Underground structures, especially deep underground, are not vulnerable to the direct primary effects of a low-air burst. However, the shock produced by a surface burst may damage or destroy an underground target, depending on its structure and depth, the yield of the detonation, and soil or rock type. It is possible for a surface detonation to fail to crush a deep underground structure but have an effective shock wave that crushes or buries entrance or exit routes and destroys connecting communications lines. This could cause the target to be “cut-off” and render it, at least temporarily, incapable of performing its intended function. Normally, a surface burst or shallow sub-surface burst is used to attack deeply buried targets. As a rule of thumb, a 1-kt surface detonation can destroy an underground facility as deep as a few tens of meters. A 1-MT surface detonation can destroy the same target as deep as a few hundred meters.

Deeply buried underground targets can be attacked through the employment of an earth-penetrating warhead to produce a shallow sub-surface burst. Only a few meters of penetration into the earth is required to achieve a “coupling” effect, in which most of the energy that would have gone up into the air with a surface burst is trapped by the material near the surface and reflected downward to reinforce the original shock wave. This reinforced shock wave is significantly stronger and can destroy deep underground targets at distances usually two to five times deeper than those destroyed through the employment of a surface burst.10 Ground shock is the governing effect for damage estimation against any underground target.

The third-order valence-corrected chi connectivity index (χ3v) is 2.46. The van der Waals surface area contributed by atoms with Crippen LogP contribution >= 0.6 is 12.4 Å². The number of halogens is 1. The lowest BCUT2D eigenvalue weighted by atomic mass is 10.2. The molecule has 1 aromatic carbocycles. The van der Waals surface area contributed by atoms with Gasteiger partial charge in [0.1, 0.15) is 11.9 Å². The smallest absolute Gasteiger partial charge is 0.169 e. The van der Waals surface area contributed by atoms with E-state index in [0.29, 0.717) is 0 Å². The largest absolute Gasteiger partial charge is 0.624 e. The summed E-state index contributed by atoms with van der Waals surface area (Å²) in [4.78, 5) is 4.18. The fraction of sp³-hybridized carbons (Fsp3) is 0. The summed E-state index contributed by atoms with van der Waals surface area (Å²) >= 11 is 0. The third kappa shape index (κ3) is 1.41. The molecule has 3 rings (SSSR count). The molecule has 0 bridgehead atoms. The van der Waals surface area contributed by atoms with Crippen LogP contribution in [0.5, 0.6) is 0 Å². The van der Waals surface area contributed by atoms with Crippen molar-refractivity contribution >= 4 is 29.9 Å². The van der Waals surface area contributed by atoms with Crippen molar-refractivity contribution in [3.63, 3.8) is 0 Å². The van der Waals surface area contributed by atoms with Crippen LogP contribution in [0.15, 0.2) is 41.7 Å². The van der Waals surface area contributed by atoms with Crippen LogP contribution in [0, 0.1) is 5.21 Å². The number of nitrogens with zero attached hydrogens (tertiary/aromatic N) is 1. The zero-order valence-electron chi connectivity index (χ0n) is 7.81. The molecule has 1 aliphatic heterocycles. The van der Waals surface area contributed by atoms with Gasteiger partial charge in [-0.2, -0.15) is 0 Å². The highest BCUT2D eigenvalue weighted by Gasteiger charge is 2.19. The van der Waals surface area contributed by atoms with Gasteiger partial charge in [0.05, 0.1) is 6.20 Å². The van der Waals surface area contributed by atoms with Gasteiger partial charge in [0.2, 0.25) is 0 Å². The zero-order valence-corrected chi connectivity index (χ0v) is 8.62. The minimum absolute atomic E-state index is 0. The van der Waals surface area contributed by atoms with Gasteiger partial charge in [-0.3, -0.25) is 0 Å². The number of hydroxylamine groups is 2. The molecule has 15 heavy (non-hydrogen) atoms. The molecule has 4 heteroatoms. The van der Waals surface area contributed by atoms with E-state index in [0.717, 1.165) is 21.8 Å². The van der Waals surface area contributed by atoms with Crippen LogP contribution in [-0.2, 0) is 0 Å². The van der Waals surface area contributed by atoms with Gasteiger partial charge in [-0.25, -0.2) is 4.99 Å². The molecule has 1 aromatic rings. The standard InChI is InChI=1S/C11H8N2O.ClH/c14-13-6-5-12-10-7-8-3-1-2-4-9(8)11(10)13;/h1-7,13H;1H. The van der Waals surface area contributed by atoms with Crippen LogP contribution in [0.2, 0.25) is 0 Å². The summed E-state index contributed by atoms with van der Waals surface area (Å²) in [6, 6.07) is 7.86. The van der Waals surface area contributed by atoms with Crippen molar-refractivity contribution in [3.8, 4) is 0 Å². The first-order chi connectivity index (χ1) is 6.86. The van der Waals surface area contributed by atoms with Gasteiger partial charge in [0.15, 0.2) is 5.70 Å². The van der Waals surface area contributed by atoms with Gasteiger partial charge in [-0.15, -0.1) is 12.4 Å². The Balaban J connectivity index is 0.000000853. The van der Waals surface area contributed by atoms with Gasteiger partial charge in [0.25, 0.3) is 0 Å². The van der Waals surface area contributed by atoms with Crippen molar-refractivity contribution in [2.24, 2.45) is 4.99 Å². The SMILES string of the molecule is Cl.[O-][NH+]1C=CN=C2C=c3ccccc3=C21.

Surface Crater

In the case of near-surface, surface, and shallow sub-surface bursts, the fireball’s interaction with the ground causes it to engulf much of the soil and rock within its radius and remove the material as it moves upward. This removal of material results in the formation of a crater. A near-surface burst would produce a small, shallow crater. The crater from a surface burst, with the same yield, is larger and deeper, while the crater size is maximized with a shallow sub-surface burst at the optimum depth.11 The size of the crater is a function of the yield of the detonation, depth of burial, and type of soil or rock.

For deeply buried detonations, such as those created with underground nuclear explosive testing, the expanding fireball creates a spherical volume of hot radioactive gases. As the radioactive gas cools and contracts, the spherical volume of space becomes an empty cavity with a vacuum effect. The weight of the heavy earth above the cavity and the vacuum effect within the cavity cause a downward pressure for the earth to give way. This can occur unpredictably at any time from minutes to months after the detonation. When it occurs, the cylindrical mass of earth collapsing down into the cavity forms a crater on the surface, called a subsidence crater (see Figure 13.15).

Figure 13.15
Figure 13.15 Subsidence Craters at Yucca Flats, Nevada National Security Site